sun 14/04/2024

Album: Leveret - Forms | reviews, news & interviews

Album: Leveret - Forms

Album: Leveret - Forms

The leading English folk trio’s 10th anniversary celebration

Follow the hare: chasing the tune tradition with Leveret

Ten years ago, three leading young English folk musicians got together in a room and swapped some tunes – Rob Harbron, whose English concertina graced the likes of The Remnant Kings and Emily Portman’s albums; melodeon player Andy Cutting, a three-times winner of Radio 2’s Folk Musician of the Year; and former Bellowhead alumni and fellow Musician of the Year, fiddler Sam Sweeney.

Together, they chose the name Leveret, a term for a young hare, and went on to record a set of ancient English tunes, including an epic, drone-tastic take of “The Abbots Bromley Horn Dance”, and went on to revive an English tune tradition that had been heavily obscured by its Celtic neighbours.

Since releasing New Anything in 2015, Leveret have continued to mine their song sources, from the likes of Playford’s Dancing Master, a classic tune anthology that went through 18 editions between 1651 and 1728, as well as including their own compositions in subsequent albums In the Round, Inventions, Diversions, Variations Live, and now, for their tenth birthday, Forms.

The title takes its name from the term for a hare’s nest, and there is a sense of the trio returning to the nest of repertoires that first inspired them. From the off, with the propulsive “Bass Hornpipe”, from a 1770 manuscript left to posterity by the Rev Thomas Cowper, these three master musicians of the English tradition meld, construct and flow to stunning effect, the energetic push-and-pull in the sound building an improvisatory group dynamic, extending the source into decidedly contemporary music-making.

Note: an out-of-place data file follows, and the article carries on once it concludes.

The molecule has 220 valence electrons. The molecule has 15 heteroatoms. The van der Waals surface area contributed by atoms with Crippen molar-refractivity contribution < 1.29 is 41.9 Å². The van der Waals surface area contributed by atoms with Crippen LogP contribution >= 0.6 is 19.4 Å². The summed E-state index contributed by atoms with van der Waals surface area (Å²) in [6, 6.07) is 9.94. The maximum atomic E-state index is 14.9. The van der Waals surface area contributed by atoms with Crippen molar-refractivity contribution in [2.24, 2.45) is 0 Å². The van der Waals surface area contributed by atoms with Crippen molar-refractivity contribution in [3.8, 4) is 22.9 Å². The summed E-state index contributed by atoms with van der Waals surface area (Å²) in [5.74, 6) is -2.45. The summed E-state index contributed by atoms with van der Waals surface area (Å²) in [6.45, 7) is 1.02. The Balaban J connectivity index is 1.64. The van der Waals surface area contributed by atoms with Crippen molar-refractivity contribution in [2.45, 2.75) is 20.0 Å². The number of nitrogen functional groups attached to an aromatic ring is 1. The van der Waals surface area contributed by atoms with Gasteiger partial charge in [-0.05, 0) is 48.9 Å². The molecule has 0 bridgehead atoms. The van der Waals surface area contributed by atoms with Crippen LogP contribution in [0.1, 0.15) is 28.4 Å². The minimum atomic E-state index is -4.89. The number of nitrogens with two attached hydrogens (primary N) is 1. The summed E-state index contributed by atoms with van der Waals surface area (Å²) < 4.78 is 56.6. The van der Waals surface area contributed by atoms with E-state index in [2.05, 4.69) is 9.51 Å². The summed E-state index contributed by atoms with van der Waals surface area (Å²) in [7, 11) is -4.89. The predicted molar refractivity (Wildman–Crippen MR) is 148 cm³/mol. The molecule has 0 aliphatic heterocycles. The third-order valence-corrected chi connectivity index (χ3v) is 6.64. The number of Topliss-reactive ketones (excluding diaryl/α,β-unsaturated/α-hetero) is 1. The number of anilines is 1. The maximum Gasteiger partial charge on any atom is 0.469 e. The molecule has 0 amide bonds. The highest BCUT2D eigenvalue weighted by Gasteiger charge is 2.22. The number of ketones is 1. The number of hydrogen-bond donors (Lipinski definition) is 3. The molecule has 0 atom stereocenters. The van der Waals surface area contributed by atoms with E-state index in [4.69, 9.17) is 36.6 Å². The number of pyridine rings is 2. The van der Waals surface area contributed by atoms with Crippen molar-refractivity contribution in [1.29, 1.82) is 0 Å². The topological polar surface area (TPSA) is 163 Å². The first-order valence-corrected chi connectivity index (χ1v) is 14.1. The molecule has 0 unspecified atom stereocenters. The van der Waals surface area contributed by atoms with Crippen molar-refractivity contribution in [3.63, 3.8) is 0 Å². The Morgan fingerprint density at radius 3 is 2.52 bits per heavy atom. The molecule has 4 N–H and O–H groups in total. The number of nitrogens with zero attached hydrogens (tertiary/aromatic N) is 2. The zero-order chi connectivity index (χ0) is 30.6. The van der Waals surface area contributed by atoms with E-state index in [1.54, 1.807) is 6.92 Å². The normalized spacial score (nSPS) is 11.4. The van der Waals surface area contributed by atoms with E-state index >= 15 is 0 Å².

Harbron’s “Filberts” is wistful and ethereal – its name comes from the hazel used for Morris dancing sticks. It’s followed by a Morris tune, “Blacksmith’s Morris”, from the Extraordinary Collection of 1713. Extraordinary then, still working its magic now – the tune equivalent of news that stays news.

Others, such as “Queen’s March” and “Scarlet and Green” are drawn from the pages of poet John Clare, while “Princess Amelia’s Birthday”, a shifting musical pattern of three intricate interlocking parts, is named after George III’s 15th and youngest daughter, apparently something of a tearaway. To close, the trio return to Playford for “Mr Lane’s Minuet”, an airy, lilting beauty of a tune led off by Sweeney’s violin, the concertina and melodeon passing through like banks of sunlit cumulus. Throughout, there’s a shimmering weightlessness in the trio’s playing, a finely balanced conjuring of sympathetic parts.

Leveret collectively – and as solo artists in their own right – have done much to bring English back into the light and let them shine, and as they conclude their 10th anniversary UK tour – they’re at Stamford Arts Centre tonight, and at Kings Place in London on 22 April – drawing the juice out of long-forgotten tunes laid down long ago in books and private papers that have survived the obscurity of centuries and still ring clear and true.

@CummingTim

These master musicians of the English tradition meld, construct and flow to stunning effect

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